SACRAMENTO – Yesterday, Governor Jerry Brown signed AB 906, bringing resolution to a problem hampering the efficacy of California’s Beverage Container Recycling Program. The measure, authored by Assemblymember Richard Bloom (D-Santa Monica), implements a scientifically-based definition of polyethylene terephthalate, or PET, for plastic containers and packaging.
“AB 906 will help reduce contamination in the recycling stream and improve the efficacy of the recycling program,” said Assemblymember Bloom. “Every year, billions of plastic bottles are recycled in California, some of which are mislabeled and, as a result, contaminate the recycling streams they enter. AB 906 will ensure that plastic bottles are appropriately labeled according to their chemical composition.”
Plastic beverage containers are labeled with a code reflecting the type of resin used to produce the container. These codes streamline the recycling process, as each type of resin is sorted and then processed differently. Currently, two polymers, PET and PETG, both fall under Resin Code 1.
PET and PETG, though classified together, react very differently to the industry-standard conditions for processing PET, in part due to PET’s much higher processing temperature. When the two materials are recycled together, PETG melts, sticking to PET chips and forming large lumps that ensnare and slow the recycling process. AB 906 will define PET based on its chemical composition and melting point, ensuring that PET and PETG are labeled with different codes and are no longer recycled together.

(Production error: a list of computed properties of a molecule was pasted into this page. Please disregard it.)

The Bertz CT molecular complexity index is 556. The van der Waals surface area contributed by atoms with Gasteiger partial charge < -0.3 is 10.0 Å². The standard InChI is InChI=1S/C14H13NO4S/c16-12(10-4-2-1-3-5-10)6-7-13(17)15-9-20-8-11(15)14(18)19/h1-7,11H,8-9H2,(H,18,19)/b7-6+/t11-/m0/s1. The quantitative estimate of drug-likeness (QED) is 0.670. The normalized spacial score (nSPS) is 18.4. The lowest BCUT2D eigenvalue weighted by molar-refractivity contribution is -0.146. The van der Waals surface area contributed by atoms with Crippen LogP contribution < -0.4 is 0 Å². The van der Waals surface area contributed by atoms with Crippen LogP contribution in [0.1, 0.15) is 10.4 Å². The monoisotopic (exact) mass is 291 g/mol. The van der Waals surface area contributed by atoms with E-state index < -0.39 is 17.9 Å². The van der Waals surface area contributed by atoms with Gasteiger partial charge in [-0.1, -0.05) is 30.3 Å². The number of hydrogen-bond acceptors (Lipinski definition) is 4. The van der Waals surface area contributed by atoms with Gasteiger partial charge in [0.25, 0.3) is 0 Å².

“AB 906 provides some relief to the recyclers in California, who have grappled with a labeling system that does not accurately reflect the chemical make-up or the processing conditions of the products they receive,” said Assembymember Bloom. “This seemingly minor change made to bottles before they even enter the recycling stream will have a positive impact at every step of the recycling process, ensuring that bottles are appropriately labeled by manufacturers, sorted by consumers and receiving facilities, and processed by recycling processors.”
Richard Bloom represents California’s 50th Assembly District, which comprises the communities of Agoura Hills, Bel Air, Beverly Hills, Brentwood, Hollywood, Malibu, Pacific Palisades, Santa Monica, Topanga, West Hollywood, and West Los Angeles.